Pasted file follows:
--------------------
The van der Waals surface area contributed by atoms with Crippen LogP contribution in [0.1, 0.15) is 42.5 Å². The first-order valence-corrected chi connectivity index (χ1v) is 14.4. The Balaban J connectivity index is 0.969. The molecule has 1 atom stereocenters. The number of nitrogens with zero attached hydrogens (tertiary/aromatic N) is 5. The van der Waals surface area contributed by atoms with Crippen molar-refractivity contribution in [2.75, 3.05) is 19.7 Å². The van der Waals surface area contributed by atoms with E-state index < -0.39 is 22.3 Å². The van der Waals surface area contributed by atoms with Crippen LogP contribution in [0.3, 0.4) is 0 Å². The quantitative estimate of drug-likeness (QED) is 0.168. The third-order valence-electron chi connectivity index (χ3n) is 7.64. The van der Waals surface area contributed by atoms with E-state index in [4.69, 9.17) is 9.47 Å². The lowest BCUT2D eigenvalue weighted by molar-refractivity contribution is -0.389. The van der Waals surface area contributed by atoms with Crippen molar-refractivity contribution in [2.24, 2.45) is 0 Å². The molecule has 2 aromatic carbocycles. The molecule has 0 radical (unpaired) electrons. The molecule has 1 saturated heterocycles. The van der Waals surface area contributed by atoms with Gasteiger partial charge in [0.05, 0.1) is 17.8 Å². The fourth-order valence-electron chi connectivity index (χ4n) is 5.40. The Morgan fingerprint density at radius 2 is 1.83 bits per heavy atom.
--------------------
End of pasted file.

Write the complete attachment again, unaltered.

The van der Waals surface area contributed by atoms with Crippen LogP contribution in [0.1, 0.15) is 42.5 Å². The first-order valence-corrected chi connectivity index (χ1v) is 14.4. The Balaban J connectivity index is 0.969. The molecule has 1 atom stereocenters. The number of nitrogens with zero attached hydrogens (tertiary/aromatic N) is 5. The van der Waals surface area contributed by atoms with Crippen molar-refractivity contribution in [2.75, 3.05) is 19.7 Å². The van der Waals surface area contributed by atoms with E-state index < -0.39 is 22.3 Å². The van der Waals surface area contributed by atoms with Crippen LogP contribution in [0.3, 0.4) is 0 Å². The quantitative estimate of drug-likeness (QED) is 0.168. The third-order valence-electron chi connectivity index (χ3n) is 7.64. The van der Waals surface area contributed by atoms with E-state index in [4.69, 9.17) is 9.47 Å². The lowest BCUT2D eigenvalue weighted by molar-refractivity contribution is -0.389. The van der Waals surface area contributed by atoms with Crippen molar-refractivity contribution in [2.24, 2.45) is 0 Å². The molecule has 2 aromatic carbocycles. The molecule has 0 radical (unpaired) electrons. The molecule has 1 saturated heterocycles. The van der Waals surface area contributed by atoms with Gasteiger partial charge in [0.05, 0.1) is 17.8 Å². The fourth-order valence-electron chi connectivity index (χ4n) is 5.40. The Morgan fingerprint density at radius 2 is 1.83 bits per heavy atom.